Cummins Inc. designs and manufactures diesel and natural gas engines and related technologies, including fuel systems, controls, air handling, filtration, emission solutions and electrical power generation systems. It employs approximately 54,600 people worldwide.

Cummins to Drop 2,000 Jobs in Cost-Cutting Strategy

Oct. 29, 2015
Falling global demand for diesel, natural-gas engines hits workforce; will save up $200 million Demand in Brazil, China shows no sign of improvement Job cuts in effect by year’s end Full year outlook revised down

Cummins Inc., the diesel and natural-gas engine designer and manufacturer, plans to reduce its workforce by up to 2,000, or almost 4% of the total, in a restructuring and cost-reduction strategy intended to offset the effects of slowdown in global markets. Columbus, Ind.-based Cummins also lowered its earnings outlook for 2015.

The engine builder said its third-quarter revenue fell 6% versus Q3 2014, to $4.6 billion, and while its North American revenues for the third quarter are up 4%, international sales fell 18%.

Cummins said it expected full-year revenue to be flat or down 2% versus 2014.

The factors cited by Cummins are similar to those cited by Caterpillar Inc. in its September announcement of job cuts and cost-cutting measures.

Most of Cummins’ job cuts will take effect by the end of this year.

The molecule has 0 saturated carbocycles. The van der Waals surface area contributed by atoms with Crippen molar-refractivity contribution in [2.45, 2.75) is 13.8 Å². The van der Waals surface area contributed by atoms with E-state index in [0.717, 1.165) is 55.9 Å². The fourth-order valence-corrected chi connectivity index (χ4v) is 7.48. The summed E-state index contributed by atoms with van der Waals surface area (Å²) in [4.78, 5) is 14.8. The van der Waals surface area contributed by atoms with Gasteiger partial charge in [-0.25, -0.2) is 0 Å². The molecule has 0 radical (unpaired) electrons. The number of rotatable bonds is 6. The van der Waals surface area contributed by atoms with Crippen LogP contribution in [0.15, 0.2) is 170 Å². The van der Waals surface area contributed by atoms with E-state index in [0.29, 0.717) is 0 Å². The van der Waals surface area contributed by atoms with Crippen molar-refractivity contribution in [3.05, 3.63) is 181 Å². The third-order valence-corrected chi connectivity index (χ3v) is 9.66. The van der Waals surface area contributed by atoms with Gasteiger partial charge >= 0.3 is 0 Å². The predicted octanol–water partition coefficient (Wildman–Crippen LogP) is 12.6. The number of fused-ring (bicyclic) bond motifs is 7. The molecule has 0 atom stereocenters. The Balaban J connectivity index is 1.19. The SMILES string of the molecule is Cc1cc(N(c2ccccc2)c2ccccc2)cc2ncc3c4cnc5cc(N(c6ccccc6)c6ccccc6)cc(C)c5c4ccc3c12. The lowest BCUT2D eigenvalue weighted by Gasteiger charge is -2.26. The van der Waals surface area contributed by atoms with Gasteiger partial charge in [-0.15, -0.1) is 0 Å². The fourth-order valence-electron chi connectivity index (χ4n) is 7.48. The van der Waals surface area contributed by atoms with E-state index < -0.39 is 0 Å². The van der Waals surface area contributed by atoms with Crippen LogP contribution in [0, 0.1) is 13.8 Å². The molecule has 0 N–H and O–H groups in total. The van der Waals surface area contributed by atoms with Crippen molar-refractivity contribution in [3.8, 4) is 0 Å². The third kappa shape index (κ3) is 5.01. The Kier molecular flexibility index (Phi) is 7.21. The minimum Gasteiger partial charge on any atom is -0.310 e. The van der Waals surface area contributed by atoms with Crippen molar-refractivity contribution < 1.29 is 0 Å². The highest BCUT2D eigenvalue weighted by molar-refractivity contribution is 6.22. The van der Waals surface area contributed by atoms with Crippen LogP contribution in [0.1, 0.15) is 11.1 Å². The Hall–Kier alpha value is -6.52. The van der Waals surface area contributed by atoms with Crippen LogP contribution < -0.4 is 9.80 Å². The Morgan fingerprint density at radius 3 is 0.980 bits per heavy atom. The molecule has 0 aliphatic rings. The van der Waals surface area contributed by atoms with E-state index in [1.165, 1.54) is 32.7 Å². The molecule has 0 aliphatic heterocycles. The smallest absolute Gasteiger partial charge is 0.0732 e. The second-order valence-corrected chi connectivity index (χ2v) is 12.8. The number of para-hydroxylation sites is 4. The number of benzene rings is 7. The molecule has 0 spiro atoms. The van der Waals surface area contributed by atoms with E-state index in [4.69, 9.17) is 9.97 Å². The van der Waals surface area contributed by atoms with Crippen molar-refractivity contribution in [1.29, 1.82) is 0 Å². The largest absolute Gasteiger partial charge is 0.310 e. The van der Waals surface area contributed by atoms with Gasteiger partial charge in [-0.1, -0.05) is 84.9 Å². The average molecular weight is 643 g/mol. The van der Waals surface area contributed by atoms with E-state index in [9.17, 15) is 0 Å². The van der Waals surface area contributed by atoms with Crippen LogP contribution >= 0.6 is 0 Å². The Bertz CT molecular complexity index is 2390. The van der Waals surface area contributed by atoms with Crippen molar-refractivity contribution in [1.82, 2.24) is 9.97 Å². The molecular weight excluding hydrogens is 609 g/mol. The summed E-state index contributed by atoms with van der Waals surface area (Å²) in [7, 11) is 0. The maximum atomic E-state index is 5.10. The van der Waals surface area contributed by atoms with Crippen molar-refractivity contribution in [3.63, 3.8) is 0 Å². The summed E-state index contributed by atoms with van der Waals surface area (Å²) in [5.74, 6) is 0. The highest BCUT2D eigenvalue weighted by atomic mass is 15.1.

“We are taking difficult but necessary actions to lower costs in the face of weak demand in many of our markets.” stated Tom Linebarger, chairman and CEO. “Global off highway and power-generation markets have been weak for some time and are worsening.

He continued: “Industry orders in key end markets in Brazil and China are at multi-year lows and showing no signs of improvement in the near-term. Given the uncertainty in the global economy, we expect challenging conditions to persist for some time.”

Cummins stated the workforce reduction would reduce its operating costs by $160 million to $200 million, and it said it would record pre-tax costs of $70 million-$90 million in connection with the layoffs.

“Adjustments to manufacturing capacity are already being made on a facility-by-facility basis and the company will evaluate if more significant restructuring actions are required in the coming weeks and months,” the company stated.

Linebarger expressed confidence that Cummins’ “very experienced leadership team” would manage the weak demand cycle, and that the company would be stronger, more profitable, and with improved positions in its largest markets, as result of the restructuring.

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